During her talk on security, Yasmin Green identifies the problems and dangers of the Internet, while offering tech-based solutions that incorporate machine learning and human understanding. The speaker is the director of research and development at Jigsaw — a company that is supported by Google and whose mission is to provide solutions for global safety and propaganda challenges.
The talk on security focuses on two main issues that have become more efficient with the digitalization of the world. The first one is terrorism. Yasmin Green advocates that technology can be a helpful tool in countering the manipulative recruitment strategies of violent extremists. She identifies them as a group of people that have and know how to exploit the "insights into the prejudices [and] the vulnerabilities" of the public. The solution, however, is not only tech-based but it relies on understanding "the human journey at its core." Knowing that radicalization is a process, during which questions about "ideology, religion, living conditions" and so on arise, Yasmin Greene and her team partners with Moonshot CVE. The collaboration produces 'The Redirect Method.' When people inquire about joining dangerously extremist groups like ISIS, the search engine will give them a suggested advertisement of a YouTube video that counters the propagandistic message with an authentic answer through a first-hand observer, for example.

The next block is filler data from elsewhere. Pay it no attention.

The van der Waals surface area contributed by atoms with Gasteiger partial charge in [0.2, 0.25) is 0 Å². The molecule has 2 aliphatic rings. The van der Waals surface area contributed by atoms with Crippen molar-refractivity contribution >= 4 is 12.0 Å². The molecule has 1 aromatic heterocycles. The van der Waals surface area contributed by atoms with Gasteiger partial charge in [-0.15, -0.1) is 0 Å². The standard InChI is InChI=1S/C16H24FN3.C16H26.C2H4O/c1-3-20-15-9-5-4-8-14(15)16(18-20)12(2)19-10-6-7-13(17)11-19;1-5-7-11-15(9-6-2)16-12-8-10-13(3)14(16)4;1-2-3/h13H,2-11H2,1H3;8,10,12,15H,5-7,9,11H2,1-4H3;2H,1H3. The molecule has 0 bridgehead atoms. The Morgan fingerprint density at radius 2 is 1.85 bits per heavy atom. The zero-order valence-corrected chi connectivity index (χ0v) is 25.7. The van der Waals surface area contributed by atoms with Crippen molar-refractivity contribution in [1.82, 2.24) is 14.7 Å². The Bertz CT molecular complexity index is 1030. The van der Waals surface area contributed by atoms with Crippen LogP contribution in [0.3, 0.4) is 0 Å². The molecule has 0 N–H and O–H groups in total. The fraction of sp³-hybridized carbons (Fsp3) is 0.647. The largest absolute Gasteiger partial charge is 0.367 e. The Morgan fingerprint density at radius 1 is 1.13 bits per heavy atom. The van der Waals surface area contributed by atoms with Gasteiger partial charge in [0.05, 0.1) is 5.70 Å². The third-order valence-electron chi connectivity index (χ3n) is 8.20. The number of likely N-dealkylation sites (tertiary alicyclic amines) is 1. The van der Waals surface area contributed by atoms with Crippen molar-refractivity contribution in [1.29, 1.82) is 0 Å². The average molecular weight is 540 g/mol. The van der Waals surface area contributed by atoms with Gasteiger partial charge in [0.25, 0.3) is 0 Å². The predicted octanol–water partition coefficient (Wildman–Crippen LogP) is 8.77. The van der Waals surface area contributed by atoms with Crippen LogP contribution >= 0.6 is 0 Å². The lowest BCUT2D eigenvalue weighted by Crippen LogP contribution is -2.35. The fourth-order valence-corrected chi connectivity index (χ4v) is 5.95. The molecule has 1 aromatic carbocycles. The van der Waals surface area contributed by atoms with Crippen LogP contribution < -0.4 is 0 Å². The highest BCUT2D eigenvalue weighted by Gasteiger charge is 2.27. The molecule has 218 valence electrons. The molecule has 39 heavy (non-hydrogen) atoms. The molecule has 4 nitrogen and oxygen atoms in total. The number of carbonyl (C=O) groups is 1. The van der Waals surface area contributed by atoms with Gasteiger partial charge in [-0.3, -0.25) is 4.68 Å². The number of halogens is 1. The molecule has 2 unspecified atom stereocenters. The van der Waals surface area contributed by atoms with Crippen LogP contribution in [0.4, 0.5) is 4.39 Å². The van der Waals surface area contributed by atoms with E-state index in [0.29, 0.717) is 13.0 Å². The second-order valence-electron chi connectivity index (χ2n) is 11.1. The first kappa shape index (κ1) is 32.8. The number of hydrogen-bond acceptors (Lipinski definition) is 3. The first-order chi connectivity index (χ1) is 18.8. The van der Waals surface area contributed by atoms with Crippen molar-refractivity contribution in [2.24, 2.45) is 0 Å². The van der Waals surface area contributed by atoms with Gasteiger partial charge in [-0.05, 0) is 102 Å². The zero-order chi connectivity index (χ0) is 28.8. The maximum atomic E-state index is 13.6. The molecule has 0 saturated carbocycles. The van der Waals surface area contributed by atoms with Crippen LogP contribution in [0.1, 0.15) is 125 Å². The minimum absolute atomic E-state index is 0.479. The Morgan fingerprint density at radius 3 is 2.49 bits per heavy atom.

The talk on security also highlights the second problem — online harassment. Yasmin Greene and her team built machine-learning models that have the capabilities of understanding the emotional impact of language. The first-generation is called 'Perspectives' and it is responsible for the increase of New York Times' space for online conversation. Although the project has long ways to go in terms of development, Yasmin Green's talk on security makes it sound extremely promising.
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